Thousands of women diagnosed with early stage breast cancer may be able to skip chemotherapy.
Baystate Medical Center took part in the study and the implications are huge.
Researchers said that for about 70 percent of women diagnosed early with breast cancer, chemo may not be necessary.
Funded by the National Cancer Institute, Baystate Medical Center took part in the decade-long study released on Sunday.
"At Baystate, we do work hard to participate in these multi-institution trials," said Dr. Holly Mason with Baystate Breast Services.
Mason told Western Mass News that it is the largest breast cancer treatment trial ever conducted.
"This is a very big study. We've been waiting for the results to come out. It's going to change treatment for many of our women for the better," Mason explained.
Researchers said that this could affect some 70,000 women a year in the U.S. estimated to fall into a certain category of breast cancer patients.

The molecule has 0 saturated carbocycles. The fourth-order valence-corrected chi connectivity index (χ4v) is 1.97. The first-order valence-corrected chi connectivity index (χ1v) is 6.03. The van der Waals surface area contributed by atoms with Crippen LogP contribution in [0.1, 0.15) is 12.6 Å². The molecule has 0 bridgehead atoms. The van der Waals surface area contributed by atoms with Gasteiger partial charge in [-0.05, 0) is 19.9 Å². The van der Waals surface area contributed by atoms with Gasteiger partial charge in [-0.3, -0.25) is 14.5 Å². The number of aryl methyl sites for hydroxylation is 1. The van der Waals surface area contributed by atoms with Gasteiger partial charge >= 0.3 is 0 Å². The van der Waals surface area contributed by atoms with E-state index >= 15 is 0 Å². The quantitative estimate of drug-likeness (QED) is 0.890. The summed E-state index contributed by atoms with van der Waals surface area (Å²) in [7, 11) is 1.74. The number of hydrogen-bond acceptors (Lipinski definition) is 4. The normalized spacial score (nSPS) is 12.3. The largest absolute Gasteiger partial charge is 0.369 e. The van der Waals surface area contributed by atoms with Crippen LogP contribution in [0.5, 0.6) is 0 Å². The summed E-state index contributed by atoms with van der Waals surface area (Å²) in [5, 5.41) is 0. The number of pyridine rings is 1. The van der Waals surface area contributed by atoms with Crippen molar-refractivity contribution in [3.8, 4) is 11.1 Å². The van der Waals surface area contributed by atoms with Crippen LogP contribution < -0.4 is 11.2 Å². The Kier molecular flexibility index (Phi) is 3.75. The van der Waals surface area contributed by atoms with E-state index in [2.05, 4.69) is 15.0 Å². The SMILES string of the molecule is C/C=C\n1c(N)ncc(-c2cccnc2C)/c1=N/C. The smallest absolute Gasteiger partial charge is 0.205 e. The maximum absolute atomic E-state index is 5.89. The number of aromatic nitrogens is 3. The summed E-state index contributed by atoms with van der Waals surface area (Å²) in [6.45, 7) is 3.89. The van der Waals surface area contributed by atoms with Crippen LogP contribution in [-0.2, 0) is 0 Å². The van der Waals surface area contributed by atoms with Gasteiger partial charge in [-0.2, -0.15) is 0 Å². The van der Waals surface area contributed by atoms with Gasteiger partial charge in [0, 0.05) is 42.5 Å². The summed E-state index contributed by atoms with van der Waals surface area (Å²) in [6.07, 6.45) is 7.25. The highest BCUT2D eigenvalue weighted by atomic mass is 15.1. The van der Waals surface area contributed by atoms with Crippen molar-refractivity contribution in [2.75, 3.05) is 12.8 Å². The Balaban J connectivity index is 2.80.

"The patients that this would apply to are patients that have cancers that use hormones - the estrogen and progesterone hormones - as a source of fuel, who's tumors are less than five centimeters and who's nodes are negative," Mason added.
Patients also must fall between a certain number on what's called the Breast Recurrence Score.
"There are some patients who's scores are really high and we know that there is absolutely a benefit to chemotherapy. There are patients who's scores are really low and we knew there was no benefit at all to chemotherapy and then there was this middle ground and we really didn't know what to do with those patients," Mason said.
This study, Mason said, is a game changer for that group in the middle.
"The research that has just come out tells us, in that subset of patients, as long as you're over the age of 50, if you're in what's called the intermediate risk recurrence score, that you can safely avoid chemotherapy," Mason noted.
Mason said that applying the specific guidelines of the study are critical and can begin immediately.
Researchers stress that while 70 percent of women with early-stage breast cancer do not benefit from chemotherapy, the 30-percent of women for whom chemotherapy does benefit can be lifesaving.
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